French presidential candidate Marine Le Pen has denounced radical Islam as “a monstrous totalitarian ideology that has declared war on our nation, on reason, on civilisation,” after a deadly Kalashnikov attack on police officers in Paris.
“Hate preachers must be expelled, the Islamist mosques closed,” the Front National leader declared, lambasting the Socialist Party government as “notoriously feeble”.
“We cannot afford to lose this war … for the past ten years, Left-wing and Right-wing governments have done everything they can for us to lose it. We need a presidency which acts and protects us,” she declared, calling on outgoing president François Hollande to expel all foreign nationalists on the extremist watch list and terminate France’s membership of the EU’s borderless Schengen area, which was castigated as “effectively an international passport-free zone for terrorists” by former INTERPOL chief Robert Noble after Islamists killed 130 people in Paris in 2015.
Ms Le Pen’s main rival for the presidency, former Rothschild banker Emmanuel Macron, was the Socialist economy minister until recently, and struck a very different tone following the attack, telling RTL France he would not invent an anti-terror programme in response to the police killing.
In another interview shortly after the shooting, Macron described radical Islamic terrorism as and “imponderable problem” which would be “part of our daily lives for the years to come”.
Macron’s comments may prove to be a serious misstep. The presidential hopes of former colleague and prime minister Manuel Valls were dashed after he made a similar statement following the Nice lorry attack, saying “Times have changed and we should learn to live with terrorism” and earning a furious public backlash.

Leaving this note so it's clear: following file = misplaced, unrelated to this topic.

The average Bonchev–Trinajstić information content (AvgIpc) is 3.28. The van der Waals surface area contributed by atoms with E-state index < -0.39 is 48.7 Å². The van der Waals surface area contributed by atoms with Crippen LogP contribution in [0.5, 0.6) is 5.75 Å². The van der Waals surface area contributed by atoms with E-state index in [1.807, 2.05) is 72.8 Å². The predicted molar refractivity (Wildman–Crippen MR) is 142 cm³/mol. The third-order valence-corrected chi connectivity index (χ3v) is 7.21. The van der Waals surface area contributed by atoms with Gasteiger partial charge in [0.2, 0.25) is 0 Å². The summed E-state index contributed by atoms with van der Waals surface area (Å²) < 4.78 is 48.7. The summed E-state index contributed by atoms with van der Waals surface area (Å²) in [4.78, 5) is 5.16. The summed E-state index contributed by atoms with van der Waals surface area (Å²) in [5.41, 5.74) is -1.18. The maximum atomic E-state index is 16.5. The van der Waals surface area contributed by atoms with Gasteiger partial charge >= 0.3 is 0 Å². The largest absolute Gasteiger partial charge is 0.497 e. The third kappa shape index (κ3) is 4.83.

A majority of France’s paramilitary police force – the Gendarmerie – were already planning to vote for Ms Le Pen before the recent killing, well ahead of Macron.
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France election: Marine Le Pen sees Trump-like boost in support, but victory far from assured
April 22, 2017
With one day before France officially heads to the polls for the first round of its presidential elections, candidate Marine Le Pen — who has built her campaign on the populist anger that helped President Trump get elected — is seeing a similar boost in support.
An opinion poll released Friday by Odoxa shows her nearly neck-and-neck with centrist candidate Emmanuel Macron, a jump in the past week. Analysts point out that the latest attack in Paris, which killed a police officer and left three other people wounded Thursday, may have contributed to her surge in support.
Still, the race is far from decided. As many as one-third of voters had not settled on a candidate this week, Newsweek reported. President Trump said he believed the Champs-Elysees attack would help Le Pen, while former President Barack Obama offered Macron his best wishes in a phone call Thursday. Both Trump and Obama stopped short of full endorsements.